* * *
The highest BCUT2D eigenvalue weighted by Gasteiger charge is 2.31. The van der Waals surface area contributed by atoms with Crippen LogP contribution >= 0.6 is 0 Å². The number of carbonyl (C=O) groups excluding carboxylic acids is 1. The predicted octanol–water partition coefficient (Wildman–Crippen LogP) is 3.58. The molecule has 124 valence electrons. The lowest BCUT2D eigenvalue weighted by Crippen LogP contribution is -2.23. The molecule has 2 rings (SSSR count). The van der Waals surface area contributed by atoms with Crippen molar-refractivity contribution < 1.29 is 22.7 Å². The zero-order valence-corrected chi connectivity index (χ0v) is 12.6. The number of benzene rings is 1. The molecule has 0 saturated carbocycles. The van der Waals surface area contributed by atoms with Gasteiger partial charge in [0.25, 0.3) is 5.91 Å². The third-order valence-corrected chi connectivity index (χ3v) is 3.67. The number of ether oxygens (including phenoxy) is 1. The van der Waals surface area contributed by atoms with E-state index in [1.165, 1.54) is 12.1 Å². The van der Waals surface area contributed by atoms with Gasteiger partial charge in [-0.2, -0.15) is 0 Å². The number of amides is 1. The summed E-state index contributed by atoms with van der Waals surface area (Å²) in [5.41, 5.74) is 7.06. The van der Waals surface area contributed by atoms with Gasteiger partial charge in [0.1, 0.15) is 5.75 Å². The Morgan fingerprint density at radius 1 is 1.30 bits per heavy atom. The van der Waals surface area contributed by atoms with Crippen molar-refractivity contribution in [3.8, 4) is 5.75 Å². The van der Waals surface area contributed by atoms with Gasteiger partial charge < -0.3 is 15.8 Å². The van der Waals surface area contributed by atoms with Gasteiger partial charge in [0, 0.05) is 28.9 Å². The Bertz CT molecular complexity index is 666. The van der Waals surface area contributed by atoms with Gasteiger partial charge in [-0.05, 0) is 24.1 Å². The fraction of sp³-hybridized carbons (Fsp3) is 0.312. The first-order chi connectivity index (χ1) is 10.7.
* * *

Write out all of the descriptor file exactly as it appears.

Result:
The highest BCUT2D eigenvalue weighted by Gasteiger charge is 2.31. The van der Waals surface area contributed by atoms with Crippen LogP contribution >= 0.6 is 0 Å². The number of carbonyl (C=O) groups excluding carboxylic acids is 1. The predicted octanol–water partition coefficient (Wildman–Crippen LogP) is 3.58. The molecule has 124 valence electrons. The lowest BCUT2D eigenvalue weighted by Crippen LogP contribution is -2.23. The molecule has 2 rings (SSSR count). The van der Waals surface area contributed by atoms with Crippen molar-refractivity contribution < 1.29 is 22.7 Å². The zero-order valence-corrected chi connectivity index (χ0v) is 12.6. The number of benzene rings is 1. The molecule has 0 saturated carbocycles. The van der Waals surface area contributed by atoms with Gasteiger partial charge in [0.25, 0.3) is 5.91 Å². The third-order valence-corrected chi connectivity index (χ3v) is 3.67. The number of ether oxygens (including phenoxy) is 1. The van der Waals surface area contributed by atoms with E-state index in [1.165, 1.54) is 12.1 Å². The van der Waals surface area contributed by atoms with Gasteiger partial charge in [-0.2, -0.15) is 0 Å². The number of amides is 1. The summed E-state index contributed by atoms with van der Waals surface area (Å²) in [5.41, 5.74) is 7.06. The van der Waals surface area contributed by atoms with Gasteiger partial charge in [0.1, 0.15) is 5.75 Å². The Morgan fingerprint density at radius 1 is 1.30 bits per heavy atom. The van der Waals surface area contributed by atoms with Crippen molar-refractivity contribution in [3.8, 4) is 5.75 Å². The van der Waals surface area contributed by atoms with Gasteiger partial charge < -0.3 is 15.8 Å². The van der Waals surface area contributed by atoms with Gasteiger partial charge in [0, 0.05) is 28.9 Å². The Bertz CT molecular complexity index is 666. The van der Waals surface area contributed by atoms with Gasteiger partial charge in [-0.05, 0) is 24.1 Å². The fraction of sp³-hybridized carbons (Fsp3) is 0.312. The first-order chi connectivity index (χ1) is 10.7.